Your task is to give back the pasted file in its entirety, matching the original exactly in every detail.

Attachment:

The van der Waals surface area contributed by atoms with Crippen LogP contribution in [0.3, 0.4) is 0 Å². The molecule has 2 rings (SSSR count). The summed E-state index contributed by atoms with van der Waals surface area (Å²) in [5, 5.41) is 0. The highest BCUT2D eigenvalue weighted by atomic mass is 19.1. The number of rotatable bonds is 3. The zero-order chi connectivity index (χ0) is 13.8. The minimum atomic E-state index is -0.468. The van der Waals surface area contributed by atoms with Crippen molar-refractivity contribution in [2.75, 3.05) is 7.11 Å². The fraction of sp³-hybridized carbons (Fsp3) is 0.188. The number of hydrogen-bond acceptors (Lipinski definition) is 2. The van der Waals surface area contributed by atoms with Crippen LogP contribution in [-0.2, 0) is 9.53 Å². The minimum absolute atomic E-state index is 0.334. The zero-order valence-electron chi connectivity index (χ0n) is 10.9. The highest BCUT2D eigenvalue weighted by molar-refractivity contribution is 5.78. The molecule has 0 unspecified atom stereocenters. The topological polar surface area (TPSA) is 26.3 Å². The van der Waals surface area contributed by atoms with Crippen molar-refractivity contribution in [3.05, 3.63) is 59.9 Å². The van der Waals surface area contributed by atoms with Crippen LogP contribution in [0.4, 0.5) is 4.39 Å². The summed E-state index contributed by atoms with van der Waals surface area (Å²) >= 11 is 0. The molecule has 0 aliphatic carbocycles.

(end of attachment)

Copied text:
The van der Waals surface area contributed by atoms with Crippen LogP contribution in [0.3, 0.4) is 0 Å². The molecule has 2 rings (SSSR count). The summed E-state index contributed by atoms with van der Waals surface area (Å²) in [5, 5.41) is 0. The highest BCUT2D eigenvalue weighted by atomic mass is 19.1. The number of rotatable bonds is 3. The zero-order chi connectivity index (χ0) is 13.8. The minimum atomic E-state index is -0.468. The van der Waals surface area contributed by atoms with Crippen molar-refractivity contribution in [2.75, 3.05) is 7.11 Å². The fraction of sp³-hybridized carbons (Fsp3) is 0.188. The number of hydrogen-bond acceptors (Lipinski definition) is 2. The van der Waals surface area contributed by atoms with Crippen LogP contribution in [-0.2, 0) is 9.53 Å². The minimum absolute atomic E-state index is 0.334. The zero-order valence-electron chi connectivity index (χ0n) is 10.9. The highest BCUT2D eigenvalue weighted by molar-refractivity contribution is 5.78. The molecule has 0 unspecified atom stereocenters. The topological polar surface area (TPSA) is 26.3 Å². The van der Waals surface area contributed by atoms with Crippen molar-refractivity contribution in [3.05, 3.63) is 59.9 Å². The van der Waals surface area contributed by atoms with Crippen LogP contribution in [0.4, 0.5) is 4.39 Å². The summed E-state index contributed by atoms with van der Waals surface area (Å²) >= 11 is 0. The molecule has 0 aliphatic carbocycles.